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- Hindsight and Foresight
I’m sure there are quite a few old sayings about “hindsight always being useful to learn from – but foresight being better to not have to“. Sage.
I was reminded of the value of foresight in a recent conversation on LinkedIn. Reflecting on the essence of the conversation – supporting good decisions with foresight – I noted several key principles – a list I share below as “Five for Foresight”.
- Be clear about your objectives
- Fully appreciate your context
- Be specific about your assumptions (and uncertainties)
- Be rigorous about your decision criteria (and their weightings)
- Plan to include the active monitoring of variations
- OughtWe decision app – illustrated with a pinch of fun, and a small example
- OughtWe decision app – an Expert System
All criteria are full editable – from delete them, to neutralising them (by setting their weighting to zero, to adding new criteria.
Weightings should be adjusted to reflect your context and your values.
- Wisdom and trust
Covid has reinforced “it’s tricky who to trust”. This piece in the Financial Review today reflects that – and the classic way of wisely balancing your pool of advice.
- Selecting a spokesperson …
… with some tongue in cheek
- A few quick thankyous …
A “shout out” and thanks to the generosity of many friends – who know who they are and prefer to remain unnamed.
Your thoughtful feedback on the OughtWe decision app has seen several significant results.
Improvements in ease of use (with more “tips and buttons”) for functionality and navigation;
Some good suggestions to incorporate in the “how to” page on my website. I’ll have a crack at that later this week.
Suggestions for a couple of associated Gigs – a customised version for organisations (to support nimbleness, consistency, assurance, quality etc – you know the drill). You can see the promo page or go to YourOughtWe.com for the approach;
A training workshop offering (but I’m not yet convinced of the need for this); and
Last but not least, to my coder who tweaked the refinements to get version 1.2 up and available on the Apple Store and Google Play today! He needs no link because he is fully booked out until the end of the year – but yes, Asjad is that good!
- Appreciate the situation.
It’s a golden oldie but the caution to avoid “situating the appreciation” was nicely summarised by Alastair Grant in 2010.
“There is a glitch with this process, and it’s called ‘Situating the Appreciation’. It goes like this: You start with a blank sheet of paper and full of good intentions apply logic objectively and without bias. Or that’s what you think. But as an expert you already know a great deal and it is hard to prevent your knowledge from weakening your impartiality.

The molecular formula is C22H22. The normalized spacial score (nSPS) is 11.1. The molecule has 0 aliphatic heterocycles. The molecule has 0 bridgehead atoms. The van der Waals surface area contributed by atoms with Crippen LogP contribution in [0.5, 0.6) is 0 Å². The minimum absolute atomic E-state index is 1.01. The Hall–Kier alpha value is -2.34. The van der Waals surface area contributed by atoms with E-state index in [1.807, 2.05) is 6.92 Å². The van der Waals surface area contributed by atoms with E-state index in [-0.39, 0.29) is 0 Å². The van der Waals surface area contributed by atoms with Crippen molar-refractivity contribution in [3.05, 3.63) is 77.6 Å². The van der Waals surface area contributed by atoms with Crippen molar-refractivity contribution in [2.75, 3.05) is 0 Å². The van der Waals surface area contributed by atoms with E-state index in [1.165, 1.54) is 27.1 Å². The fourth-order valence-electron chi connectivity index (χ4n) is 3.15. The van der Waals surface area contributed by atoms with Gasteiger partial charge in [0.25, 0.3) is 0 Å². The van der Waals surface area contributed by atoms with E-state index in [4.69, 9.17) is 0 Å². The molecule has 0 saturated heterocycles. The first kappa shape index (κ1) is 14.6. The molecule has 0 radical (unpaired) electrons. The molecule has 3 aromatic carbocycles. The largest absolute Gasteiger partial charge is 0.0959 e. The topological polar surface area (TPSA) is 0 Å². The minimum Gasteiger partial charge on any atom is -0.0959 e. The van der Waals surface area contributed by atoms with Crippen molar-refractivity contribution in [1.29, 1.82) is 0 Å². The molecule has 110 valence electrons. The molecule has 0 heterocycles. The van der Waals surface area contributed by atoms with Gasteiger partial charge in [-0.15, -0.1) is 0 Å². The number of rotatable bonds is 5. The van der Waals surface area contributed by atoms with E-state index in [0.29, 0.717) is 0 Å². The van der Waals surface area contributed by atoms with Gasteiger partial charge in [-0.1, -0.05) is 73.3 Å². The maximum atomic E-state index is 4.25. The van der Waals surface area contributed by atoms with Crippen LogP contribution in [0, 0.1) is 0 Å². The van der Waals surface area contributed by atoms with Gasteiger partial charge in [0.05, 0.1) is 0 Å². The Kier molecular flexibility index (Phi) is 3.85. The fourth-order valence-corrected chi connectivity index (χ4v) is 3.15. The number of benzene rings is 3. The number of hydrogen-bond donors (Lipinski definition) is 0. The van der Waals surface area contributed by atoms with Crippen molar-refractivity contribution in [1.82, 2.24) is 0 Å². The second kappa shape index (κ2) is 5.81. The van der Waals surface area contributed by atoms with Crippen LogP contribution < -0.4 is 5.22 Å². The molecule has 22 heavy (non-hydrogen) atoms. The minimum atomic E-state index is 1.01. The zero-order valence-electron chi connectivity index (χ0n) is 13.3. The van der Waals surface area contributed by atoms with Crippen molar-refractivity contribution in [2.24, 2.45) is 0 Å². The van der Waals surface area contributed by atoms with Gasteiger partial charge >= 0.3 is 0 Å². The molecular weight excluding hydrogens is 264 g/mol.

So what happens is that deep down you think you already know the solution to the problem and the outcome that you desire. And without realising this you magnify the arguments that support your predicted or desired outcome, and the objections that logic throws up are painted into a corner and have reduced importance and visibility. I suspect that this happens often in business life and can be found to be the reason behind many fiascos.“
I reckon that fundamental caution was one of the things that contributed to the idea of setting up OughtWe – the decision support tool.
- Hit the share button to collaborate
For decades great leaders have recognised the strength that good planning processes bring to people who work together.
We are simply continuing that tradition.
The tool we use facilitates collaboration by enabling “screen sharing” on the platform of your choice, throughout the decision making / planning process.
- OughtWe – a guide
- Ought we use “lite (tongue-in-cheek) ads”?
Is it a bit of fun? Or is it just a trite distraction?
Does it stimulate interest and thinking?
Does it enhance accessibliity?
Or is it a demeaning?
Never underestimate the importance of establishing context.
Of agreed objectives, potential options, and weighting agreed assessment criteria.
In short, of having your ladder against the right wall.
Applying the agreed criteria to potential options is a collaborative process where the rationale for attributions is significant.
In short, asking the right questions.
This is not academic. This is not a game.
We assess risks in order to manage them. We assess options in order to work out the best ones to act on.
In short, we think right in order to act right.